On Tue, 28 Aug 2012 16:31:20 +0200,
Martijn Pieters <m...@zopatista.com> wrote :
> Anything else different? Did you make any performance comparisons
> between RelStorage and NEO?

I believe the main difference compared to all other ZODB Storage
implementation is the finer-grained locking scheme: in all storage
implementations I know, there is a database-level lock during the
entire second phase of 2PC, whereas in NEO transactions are serialised
only when they alter a common set of objects.
This removes an argument in favour of splitting databases (ie, using
mountpoints): evading the tpc_vote..tpc_finish database-level locking.

Also, NEO distributes objects over several servers (aka, some or all
servers might not contain the whole database), for load balancing/
parallelism purposes. This is not possible if one relies on relational
database replication alone.

I forgot in the original mail to mention that NEO does all conflict
resolutions on client side rather than server side. The same happens in
relStorage, but this is different from ZEO. Packing on client side
makes it easier to get the setup right: with ZEO you will get more
conflicts than normal if it cannot load some class which implements
conflict resolution, and this might go unnoticed until someone worries
about a performance drop or so. With client-side resolution, if you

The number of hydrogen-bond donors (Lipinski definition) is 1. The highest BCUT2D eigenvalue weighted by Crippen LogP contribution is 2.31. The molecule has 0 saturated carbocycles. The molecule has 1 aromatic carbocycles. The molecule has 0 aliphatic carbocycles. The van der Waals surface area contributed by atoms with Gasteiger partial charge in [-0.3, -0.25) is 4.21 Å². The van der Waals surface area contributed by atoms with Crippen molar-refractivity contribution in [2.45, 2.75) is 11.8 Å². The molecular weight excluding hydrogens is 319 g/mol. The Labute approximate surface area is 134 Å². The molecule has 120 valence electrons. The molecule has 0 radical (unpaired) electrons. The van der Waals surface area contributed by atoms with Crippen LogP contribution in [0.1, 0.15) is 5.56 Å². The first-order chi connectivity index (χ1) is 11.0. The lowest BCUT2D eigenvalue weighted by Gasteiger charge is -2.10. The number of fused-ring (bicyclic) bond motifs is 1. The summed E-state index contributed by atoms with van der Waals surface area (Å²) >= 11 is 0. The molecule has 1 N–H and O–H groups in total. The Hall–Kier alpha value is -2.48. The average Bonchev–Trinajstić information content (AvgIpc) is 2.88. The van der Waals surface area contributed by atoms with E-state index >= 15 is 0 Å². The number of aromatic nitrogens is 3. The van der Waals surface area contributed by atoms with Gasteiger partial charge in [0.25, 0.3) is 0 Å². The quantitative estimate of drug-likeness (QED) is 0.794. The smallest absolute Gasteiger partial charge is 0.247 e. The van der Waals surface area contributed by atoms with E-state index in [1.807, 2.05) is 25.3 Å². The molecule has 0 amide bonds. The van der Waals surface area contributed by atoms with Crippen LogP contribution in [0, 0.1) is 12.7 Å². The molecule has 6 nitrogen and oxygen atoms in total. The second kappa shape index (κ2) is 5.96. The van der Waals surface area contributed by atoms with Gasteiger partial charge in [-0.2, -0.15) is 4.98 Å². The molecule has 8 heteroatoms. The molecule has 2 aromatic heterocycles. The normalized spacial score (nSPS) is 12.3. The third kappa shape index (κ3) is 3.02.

don't see Broken Objects, conflict resolution for those classes works.

Some comments on some points you mentioned:
> * NEO supports MySQL and sqlite, RelStorage MySQL, PostgreSQL and
> Oracle.

It should be rather easy to adapt to more back-ends.
We (Nexedi) are not interested in proprietary software, so we will
probably not implement Oracle support ourselves. For PostgreSQL, it's
just that we do not have a setup at hand and the experience to
implement a client properly. I expect that it would not take more than a
week to get PostgreSQL implemented by someone used to it and knowing
python, but new to NEO.

Just to demonstrate that NEO really does not rely on fancy features of
SQL servers, you may dig in older revisions in NEO's git repository. You
can find a "btree.py"[1] test storage, which is based on ZODB.BTree
class. It was just a toy, without persistence support (I initially
intended to provide it, but never finished it) and hence limited by
the available amount of RAM. But it was otherwise a fully functional NEO
storage backend. I think it took me a week-end to put it together,
while discovering ZODB.Btree API and adapting NEO's storage backend
API along the way (this was the first non-MySQL backend ever
implemented, so API was a bit too ad-hoc at that time).

sqlite was chosen as a way to get rid of the need to setup a
stand-alone SQL server in addition to NEO storage process. We are not
sure yet of how well our database schema holds when there are several
(10+) GB of data in each storage node.

> * RelStorage can act as a BlobStorage, NEO can not.

I would like to stress that this has nothing to do with design, rather
it's just not implemented. We do not wish to rely on filesystem-level
sharing, so we consider something along the lines of providing a
FUSE-based to share blob storage, which then can abstract the blobs
being distributed over several servers. This is just the general idea,
we don't have much experience with blob handling ourselves (which is
why we preferred to leave it asides rather than providing an
unrealistic - and hence unusable - implementation).


Vincent Pelletier
ERP5 - open source ERP/CRM for flexible enterprises
For more information about ZODB, see http://zodb.org/

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